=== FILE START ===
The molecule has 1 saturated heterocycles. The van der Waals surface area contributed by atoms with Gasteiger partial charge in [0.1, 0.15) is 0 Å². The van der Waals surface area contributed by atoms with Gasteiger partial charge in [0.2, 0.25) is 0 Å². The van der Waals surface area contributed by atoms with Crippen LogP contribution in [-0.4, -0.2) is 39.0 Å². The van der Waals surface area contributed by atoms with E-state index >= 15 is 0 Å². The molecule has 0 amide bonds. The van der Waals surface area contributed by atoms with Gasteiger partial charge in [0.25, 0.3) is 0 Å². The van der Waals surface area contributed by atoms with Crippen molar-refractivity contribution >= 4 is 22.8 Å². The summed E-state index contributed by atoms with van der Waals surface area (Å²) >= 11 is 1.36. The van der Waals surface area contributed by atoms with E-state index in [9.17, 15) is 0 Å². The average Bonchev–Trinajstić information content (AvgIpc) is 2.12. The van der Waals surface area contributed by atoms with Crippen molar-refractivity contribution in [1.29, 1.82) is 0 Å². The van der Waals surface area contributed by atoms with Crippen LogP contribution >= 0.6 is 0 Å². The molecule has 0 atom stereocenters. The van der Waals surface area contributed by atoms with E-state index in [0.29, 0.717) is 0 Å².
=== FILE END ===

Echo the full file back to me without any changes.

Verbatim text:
The molecule has 1 saturated heterocycles. The van der Waals surface area contributed by atoms with Gasteiger partial charge in [0.1, 0.15) is 0 Å². The van der Waals surface area contributed by atoms with Gasteiger partial charge in [0.2, 0.25) is 0 Å². The van der Waals surface area contributed by atoms with Crippen LogP contribution in [-0.4, -0.2) is 39.0 Å². The van der Waals surface area contributed by atoms with E-state index >= 15 is 0 Å². The molecule has 0 amide bonds. The van der Waals surface area contributed by atoms with Gasteiger partial charge in [0.25, 0.3) is 0 Å². The van der Waals surface area contributed by atoms with Crippen molar-refractivity contribution >= 4 is 22.8 Å². The summed E-state index contributed by atoms with van der Waals surface area (Å²) >= 11 is 1.36. The van der Waals surface area contributed by atoms with E-state index in [9.17, 15) is 0 Å². The average Bonchev–Trinajstić information content (AvgIpc) is 2.12. The van der Waals surface area contributed by atoms with Crippen molar-refractivity contribution in [1.29, 1.82) is 0 Å². The van der Waals surface area contributed by atoms with Crippen LogP contribution >= 0.6 is 0 Å². The molecule has 0 atom stereocenters. The van der Waals surface area contributed by atoms with E-state index in [0.29, 0.717) is 0 Å².